Do you have any suggestions?

TIA

gulch


Andrew Jackson sure wasn't much on banks either. Was that all that he and Jefferson had in common?

#5 Michael E. Marotta

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Posted 17 March 2011 - 09:51 AM

"If the American people ever allow private banks to control the issue of their money, first by inflation and then by deflation, the banks and corporations that will grow up around them will deprive the people of their property until their children will wake up homeless on the continent their fathers conquered."

Not to take much away from Thomas Jefferson, but he was wrong.

I heard this same line from a Ron Paul volunteer at the LP booth at the Ann Arbor Street Fair 2009. He claimed that only the government should be allowed to create money. The Ron Paul people were there gathering signatures on a petition to audit the FRB. The lefties here thought that was good idea. Many people signed.

History shows that centralization under the government is worse than private banking. In fact, even allowing governments to compete in the issuance of currencies is better than legalized centralization. I have pointed before this website, Spanish Coins on American Money. Before 1857, private banks in Michigan and other states promised payment in Dollars and Cents, but showed Spanish (Mexican, etc.) coins in their vignettes, because Federal coinage was less widely known. In fact, before 1857, about 20 different silver and gold coins from different nations were recognized as legal tender here in the United Stats.

In fact, historically, the plethora of money issuing entities created a stable currency matrix. Only legal monopolies allowed debasement. The Roman Empire is the classic case. In the Archaic, Classical and Hellenistic ages, no city could debase its coinage because so many others close at hand struck good silver and gold. Once Rome achieved hegemony, that changed. From the Republic through Pax Romana, there were slips, but it was over all, steadily downhill. Even after recovering from teh military anarchy, the Constantines and their successors continued to reissue good money and then debase it. During the Dark Ages and Middle Ages, hard money currency was restored and such debasements as were common were motivated from the increasing value of silver, as opposed to fraud by the state. (As silver became more valuable with increased trade and commerce, coins could only get so small. Copper was not used on its own as a medium, so silver was debased to meet the markets. But everyone knew that and acted on it. Bankers invented "money of account" in pounds-shilling-pence as abstract currency. Regardless of what coins were offered in what quantities and tallies, this is what you were owed in silver pounds-shillings-pence.)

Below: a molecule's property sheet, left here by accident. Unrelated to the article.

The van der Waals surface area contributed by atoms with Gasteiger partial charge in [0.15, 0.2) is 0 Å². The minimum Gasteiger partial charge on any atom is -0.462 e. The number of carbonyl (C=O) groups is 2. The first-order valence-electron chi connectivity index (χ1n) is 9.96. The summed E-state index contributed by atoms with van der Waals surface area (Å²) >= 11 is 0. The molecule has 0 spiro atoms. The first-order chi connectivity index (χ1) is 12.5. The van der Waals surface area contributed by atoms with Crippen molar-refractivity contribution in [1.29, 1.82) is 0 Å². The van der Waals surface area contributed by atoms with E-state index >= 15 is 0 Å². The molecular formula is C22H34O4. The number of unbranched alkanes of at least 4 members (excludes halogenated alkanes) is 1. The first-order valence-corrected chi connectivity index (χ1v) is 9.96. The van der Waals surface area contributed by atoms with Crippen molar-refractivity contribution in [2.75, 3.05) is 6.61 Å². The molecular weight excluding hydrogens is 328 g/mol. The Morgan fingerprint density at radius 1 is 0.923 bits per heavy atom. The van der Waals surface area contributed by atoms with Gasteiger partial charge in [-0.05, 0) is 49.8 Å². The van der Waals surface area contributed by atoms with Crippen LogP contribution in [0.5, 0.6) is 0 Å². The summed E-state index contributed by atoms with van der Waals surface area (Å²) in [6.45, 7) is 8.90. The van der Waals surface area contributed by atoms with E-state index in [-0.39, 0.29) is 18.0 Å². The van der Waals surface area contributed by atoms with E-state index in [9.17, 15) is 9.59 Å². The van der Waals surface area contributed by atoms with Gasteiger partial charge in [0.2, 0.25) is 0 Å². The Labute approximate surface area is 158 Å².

Again, in our time, we do have competing currencies - and we do have a gold-backed dollar.

The American Gold Eagle competes against the Maple Leaf, the Philharmonic, the Panda, etc. Some are pure gold. The Canadians boast FIVE NINES .99999 PURE though most are three or four nines fine. The AGE is 33.931 oz, but only 0.9167 fine for a net of One Ounce. The old US $20 are only .9675 OZ, being 33.346 grams but 0.900 fine. Americans are a huge market for American government gold. Other mints sells to other markets, so they have to meet more competitive standards.

The fact is that the American government sells gold coins at the market price. Thus, the dollar is backed in gold.

I understand from an article which appeared in Freedom Daily in Jan 2010 that some debtors had signed contracts to repay their loans of gold coin in gold. But some pleaded with their legislators, after the victory at Yorktown, to change the gold clause so that they could repay in paper instead. This may have been an impetus to the establishment of a federal government over the states. We know it led to the statement in Article 1 Section 10 which held that States should hold only gold and silver coin as tender for payment of debts.


I went looking for that Freedom Daily article but did not find it. As for that genesis, I do caution against simply relying on newspaper accounts or whatever else is handy. Most historians today accept without question the "Panic of 1857" which might never have happened. True enough, it was reported in some NYC newspapers. Here in Michigan, we get newspaper reports of monsters in the woods, such as leopards and Big Foot.

There is a lot ignorance out there.

Edited by Michael E. Marotta, 17 March 2011 - 09:57 AM.

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#6 Aristocrates

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Posted 17 March 2011 - 10:26 PM

History shows that centralization under the government is worse than private banking.



Well, given this statement, would you agree that we would be better off without the Federal Reserve System?

#7 Ted Keer

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Posted 17 March 2011 - 10:33 PM

"If the American people ever allow private banks to control the issue of their money, first by inflation and then by deflation, the banks and corporations that will grow up around them will deprive the people of their property until their children will wake up homeless on the continent their fathers conquered."